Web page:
Anne Rice has written about vampires, witches, ghosts, spirits, demons, werewolves and the reanimated mummies of Ramses II and Cleopatra. She’s notoriously eccentric, once arriving for a signing at a New Orleans bookstore in a coffin, throwing confetti to the crowd as she emerged.
Now she continues her 12-title mega-selling “Vampire Chronicles” series with “Prince Lestat and the Realms of Atlantis” (Knopf, $29, 480 pages; on sale Nov. 29).
Fans will know that Lestat de Lioncourt was given the “dark gift” of immortality in the late 1700s and has been a recurring central character throughout the “Chronicles.”
The phenomenon began in 1976 with the novel “Interview With the Vampire,” based on Rice’s short story. The 1994 film version starred Tom Cruise as Lestat. The second entry in the series was “The Vampire Lestat,” which became a short-lived Broadway musical in 2006, composed by Elton John and Bernie Taupin.
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In the new “Realms of Atlantis,” Lestat becomes entwined with a powerful spirit that reveals to him “the hypnotic tale of a great sea power of ancient times; a mysterious heaven on earth situated on a boundless continent that thrived and ruled in the Atlantic Ocean.” What does that have to do with vampires? Follow the trail of blood at ... www.annerice.com.
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▪ Full-time collaborations among writers aren’t a common model in fiction, but Douglas Preston and Lincoln Child are the exception that prove the rule. Together they’ve published more than 30 thrillers, including 16 in the superb Aloysius Pendergast series. In “The Obsidian Chamber,” the eccentric detective must rescue his ward (and possible love interest), Constance Greene, from the clutches of his criminally insane brother, Diogenes (Grand Central, $28, 416 pages). Pendergast is one of the most intriguing figures in the genre, a wealthy iconoclast and FBI “special agent” (in name and badge only). Call him a charming though acerbic cross between Sherlock Holmes and James Bond, though he doesn’t play the violin or chase women.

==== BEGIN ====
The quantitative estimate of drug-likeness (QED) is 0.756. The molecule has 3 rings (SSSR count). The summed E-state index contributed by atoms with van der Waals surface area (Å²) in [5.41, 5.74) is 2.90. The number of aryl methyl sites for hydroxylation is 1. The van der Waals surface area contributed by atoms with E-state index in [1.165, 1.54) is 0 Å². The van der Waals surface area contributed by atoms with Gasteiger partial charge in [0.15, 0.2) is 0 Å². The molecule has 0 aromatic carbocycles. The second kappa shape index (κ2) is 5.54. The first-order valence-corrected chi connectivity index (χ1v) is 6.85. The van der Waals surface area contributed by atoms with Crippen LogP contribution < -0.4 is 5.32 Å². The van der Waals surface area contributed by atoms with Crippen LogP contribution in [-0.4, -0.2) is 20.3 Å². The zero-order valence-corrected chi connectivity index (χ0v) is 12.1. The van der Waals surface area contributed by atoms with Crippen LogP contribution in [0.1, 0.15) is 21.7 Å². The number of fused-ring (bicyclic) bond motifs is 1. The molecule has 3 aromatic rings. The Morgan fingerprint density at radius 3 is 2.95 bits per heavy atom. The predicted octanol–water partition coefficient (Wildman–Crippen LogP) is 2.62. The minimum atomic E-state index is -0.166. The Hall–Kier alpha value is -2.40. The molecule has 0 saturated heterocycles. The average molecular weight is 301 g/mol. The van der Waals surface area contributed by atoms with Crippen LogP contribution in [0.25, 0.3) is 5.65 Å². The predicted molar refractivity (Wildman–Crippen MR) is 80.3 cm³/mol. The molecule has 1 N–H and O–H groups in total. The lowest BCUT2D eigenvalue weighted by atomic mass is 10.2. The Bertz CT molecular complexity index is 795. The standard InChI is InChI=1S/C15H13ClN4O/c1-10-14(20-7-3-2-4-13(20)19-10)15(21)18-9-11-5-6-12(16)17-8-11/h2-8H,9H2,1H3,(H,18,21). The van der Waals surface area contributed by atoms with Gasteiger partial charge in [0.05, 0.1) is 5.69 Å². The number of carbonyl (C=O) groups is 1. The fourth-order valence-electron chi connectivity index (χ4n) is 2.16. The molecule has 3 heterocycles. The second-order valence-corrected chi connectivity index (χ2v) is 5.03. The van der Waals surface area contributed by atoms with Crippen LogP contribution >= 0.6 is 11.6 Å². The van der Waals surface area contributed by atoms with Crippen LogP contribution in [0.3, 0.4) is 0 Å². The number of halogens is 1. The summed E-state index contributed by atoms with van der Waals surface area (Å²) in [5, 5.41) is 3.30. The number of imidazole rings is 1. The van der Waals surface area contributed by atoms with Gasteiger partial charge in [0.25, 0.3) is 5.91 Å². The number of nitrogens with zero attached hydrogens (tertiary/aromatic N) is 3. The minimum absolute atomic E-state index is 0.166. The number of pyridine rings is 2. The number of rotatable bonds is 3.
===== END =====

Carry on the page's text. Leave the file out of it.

▪ Alan Turing, you’ll recall, was the “father of computer science” and the World War II hero who cracked the Nazi Enigma code and saved an estimated 14 million lives. The 2014 movie “The Imitation Game” serves as the biography of his tortured life. Now, from France, comes the hardback graphic novel, “The Case of Alan Turing” by Eric Liberge and Arnaud Delalande (Arsenal Pulp Press, $24, 112 pages), with a detailed chapter that puts cryptography into historical context.
▪ The Smithsonian Institution assembled a group of scholars and curators led by its undersecretary for art, history and culture, Richard Kurin, and gave them a major task. The result is “The Smithsonian’s History of America in 101 Objects,” a fascinating and informative examination of our country’s cultural landscape (Penguin, $35, 784 pages). The first object is a collection of the 500 million-year-old Burgess Shale fossils, the last is the Giant Magellan Telescope, under construction. In between is a worthwhile journey.
▪ On the subject of histories defined by objects, this column recently mentioned the new “A History of Sacramento City College in 100 Objects” (cover art by Gregory Kondos) by William Doonan, chairman of the SCC department of anthropology. As a veteran of hundreds of archaeological digs, Doonan spent many summers aboard cruise ships hosting “infotainment” presentations to passengers about the archaeological and cultural riches of their upcoming ports of call. That led to the entertaining and insightful four-book mystery series “Henry Grave” whose main character is an 84-year-old investigator for the Association of Cruising Vessel Operators.
“Henry was an archaeologist in his younger days, and archaeology is (largely) detective work,” Doonan said. “He’s also very good at reading people’s characters and he pays a lot of attention to details.” www.williamdoonan.com.